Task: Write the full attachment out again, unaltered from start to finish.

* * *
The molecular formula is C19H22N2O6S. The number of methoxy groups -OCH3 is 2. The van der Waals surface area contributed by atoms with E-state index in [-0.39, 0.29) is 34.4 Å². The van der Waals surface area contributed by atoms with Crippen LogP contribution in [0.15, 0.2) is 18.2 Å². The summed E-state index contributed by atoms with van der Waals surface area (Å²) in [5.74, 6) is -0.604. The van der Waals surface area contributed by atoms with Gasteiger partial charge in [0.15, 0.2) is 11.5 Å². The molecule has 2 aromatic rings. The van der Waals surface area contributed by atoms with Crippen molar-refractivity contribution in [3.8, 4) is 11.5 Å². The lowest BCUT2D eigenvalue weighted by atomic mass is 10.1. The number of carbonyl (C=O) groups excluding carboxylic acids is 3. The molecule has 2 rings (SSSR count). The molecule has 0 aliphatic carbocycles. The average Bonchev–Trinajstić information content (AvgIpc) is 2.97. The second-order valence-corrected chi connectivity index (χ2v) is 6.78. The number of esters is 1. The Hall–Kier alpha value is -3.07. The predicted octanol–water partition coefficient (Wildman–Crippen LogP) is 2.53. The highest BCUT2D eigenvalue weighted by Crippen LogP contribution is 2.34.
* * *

The molecular formula is C19H22N2O6S. The number of methoxy groups -OCH3 is 2. The van der Waals surface area contributed by atoms with E-state index in [-0.39, 0.29) is 34.4 Å². The van der Waals surface area contributed by atoms with Crippen LogP contribution in [0.15, 0.2) is 18.2 Å². The summed E-state index contributed by atoms with van der Waals surface area (Å²) in [5.74, 6) is -0.604. The van der Waals surface area contributed by atoms with Gasteiger partial charge in [0.15, 0.2) is 11.5 Å². The molecule has 2 aromatic rings. The van der Waals surface area contributed by atoms with Crippen molar-refractivity contribution in [3.8, 4) is 11.5 Å². The lowest BCUT2D eigenvalue weighted by atomic mass is 10.1. The number of carbonyl (C=O) groups excluding carboxylic acids is 3. The molecule has 2 rings (SSSR count). The molecule has 0 aliphatic carbocycles. The average Bonchev–Trinajstić information content (AvgIpc) is 2.97. The second-order valence-corrected chi connectivity index (χ2v) is 6.78. The number of esters is 1. The Hall–Kier alpha value is -3.07. The predicted octanol–water partition coefficient (Wildman–Crippen LogP) is 2.53. The highest BCUT2D eigenvalue weighted by Crippen LogP contribution is 2.34.